The Acura Legend was launched in 1986 along with the Integra sport hatchback to create the Acura brand in North America. Actually co-developed with British automaker Land Rover, the Acura Legend available in sedan and coupe body styles, its was immediately a hit with consumers and critics alike. Through his fledgling brand Acura, Honda successfully blended his penchant for reliability and engineering expertise with luxury features were previously unavailable in a car wearing the M badge. The Acura Legend of second-generation raised the bar even further and its introduction in 1991 saw the debut of Acura’s own logo an H Honda flipped the top clamp, that solidified the brand more as an independent entity.
The 2nd-generation of Acura Legend was produced from 1991-95. The sedan was initially offered in base, L and LS trim levels, while the coupe stuck with L and LS through its operation. The key driver of the legend was a 3.2-liter V6 that generates 200 horsepower and 210 pound-feet of torque, mated to a five-speed manual transmission or four-speed automatic. In 1993, coupes jumped to 230 horsepower and update its manual gearbox six speeds, while all the legends won dual air-bags.
In 1994, the new sedan beginning of the GS line debuted with the strongest motor and larger 16-inch wheels. The base sedan has been dropped, and all the legends added a new grille, bumper and steering wheel that could eventually tilt and telescope. His last year, 1995, saw the addition of a limited production SE sedan with minor cosmetic distinctions.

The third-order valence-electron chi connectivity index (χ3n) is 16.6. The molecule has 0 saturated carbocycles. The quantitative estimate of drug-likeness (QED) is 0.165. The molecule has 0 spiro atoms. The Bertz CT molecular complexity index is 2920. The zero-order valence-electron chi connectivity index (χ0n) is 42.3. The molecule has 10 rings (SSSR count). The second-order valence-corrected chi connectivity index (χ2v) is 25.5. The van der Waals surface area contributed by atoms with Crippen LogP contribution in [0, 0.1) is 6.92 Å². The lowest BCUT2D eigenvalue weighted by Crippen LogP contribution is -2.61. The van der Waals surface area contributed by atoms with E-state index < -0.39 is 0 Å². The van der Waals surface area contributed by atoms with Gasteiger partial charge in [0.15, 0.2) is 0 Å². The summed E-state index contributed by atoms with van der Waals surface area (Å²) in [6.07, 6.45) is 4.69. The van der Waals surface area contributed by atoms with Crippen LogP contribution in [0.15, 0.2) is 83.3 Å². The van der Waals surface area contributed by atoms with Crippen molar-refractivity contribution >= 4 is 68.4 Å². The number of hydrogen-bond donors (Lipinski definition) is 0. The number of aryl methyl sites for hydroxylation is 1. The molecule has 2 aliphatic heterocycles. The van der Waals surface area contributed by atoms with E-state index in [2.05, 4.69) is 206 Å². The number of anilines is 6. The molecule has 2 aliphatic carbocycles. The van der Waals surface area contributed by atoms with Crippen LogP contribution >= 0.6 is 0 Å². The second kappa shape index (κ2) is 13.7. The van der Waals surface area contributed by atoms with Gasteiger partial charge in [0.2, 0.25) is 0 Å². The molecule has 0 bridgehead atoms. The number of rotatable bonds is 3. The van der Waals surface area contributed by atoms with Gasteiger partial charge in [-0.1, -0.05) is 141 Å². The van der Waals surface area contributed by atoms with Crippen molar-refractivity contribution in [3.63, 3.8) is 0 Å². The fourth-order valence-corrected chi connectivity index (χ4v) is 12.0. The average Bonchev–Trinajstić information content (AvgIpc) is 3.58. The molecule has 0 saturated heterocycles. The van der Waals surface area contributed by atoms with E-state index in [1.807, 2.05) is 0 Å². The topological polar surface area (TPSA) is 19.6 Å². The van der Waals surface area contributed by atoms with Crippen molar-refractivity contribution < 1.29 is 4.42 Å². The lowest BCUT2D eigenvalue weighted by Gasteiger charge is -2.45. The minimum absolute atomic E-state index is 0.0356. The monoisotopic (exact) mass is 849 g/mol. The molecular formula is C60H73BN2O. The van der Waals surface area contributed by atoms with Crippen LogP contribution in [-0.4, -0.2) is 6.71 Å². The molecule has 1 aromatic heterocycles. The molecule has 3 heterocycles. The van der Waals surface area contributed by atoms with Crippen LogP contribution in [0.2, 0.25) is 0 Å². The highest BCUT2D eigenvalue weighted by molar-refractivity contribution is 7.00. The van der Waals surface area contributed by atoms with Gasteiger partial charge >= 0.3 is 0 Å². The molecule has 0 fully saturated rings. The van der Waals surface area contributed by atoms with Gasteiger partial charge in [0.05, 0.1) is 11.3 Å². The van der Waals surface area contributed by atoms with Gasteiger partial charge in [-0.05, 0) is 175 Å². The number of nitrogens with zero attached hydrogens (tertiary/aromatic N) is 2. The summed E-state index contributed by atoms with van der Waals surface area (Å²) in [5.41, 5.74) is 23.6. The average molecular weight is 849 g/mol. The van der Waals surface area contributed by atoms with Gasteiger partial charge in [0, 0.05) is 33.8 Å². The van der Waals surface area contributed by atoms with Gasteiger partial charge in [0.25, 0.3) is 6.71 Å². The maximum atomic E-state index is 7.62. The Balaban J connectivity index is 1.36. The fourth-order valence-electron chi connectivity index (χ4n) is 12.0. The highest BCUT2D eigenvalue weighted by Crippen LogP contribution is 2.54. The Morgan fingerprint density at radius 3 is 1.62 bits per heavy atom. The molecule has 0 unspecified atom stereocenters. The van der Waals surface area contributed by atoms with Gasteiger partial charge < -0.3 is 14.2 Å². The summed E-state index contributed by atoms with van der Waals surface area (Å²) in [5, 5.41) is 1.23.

Like all Acuras, the options were limited. An automatic transmission, CD changer, and Bose upgraded stereo were rare on demand, with leather an option on lower trim levels options. Standard equipment includes front airbags, antilock brakes, alloy wheels, full power accessories, power driver seat with memory, sunroof and audio controls on the steering wheel. Traction control, keyless entry, heated seats, power passenger seat and two-tone paint were some of the standard elements of higher levels of finish.
The Acura Legend was not only good looking and well equipped but also rewarding to drive. The performance was strong, especially with the more powerful V6 found in some of the later models. The Acura Legend interior was well built and attractive, not to cross the line between luxury and sport. However, it was doubtful headroom for taller drivers, and the back seat was a little skimpy on legroom due to the rare longitudinal engine layout of the Acura Legend. Hindquarters of the coupe were even narrower but that’s typical for the staff of two doors.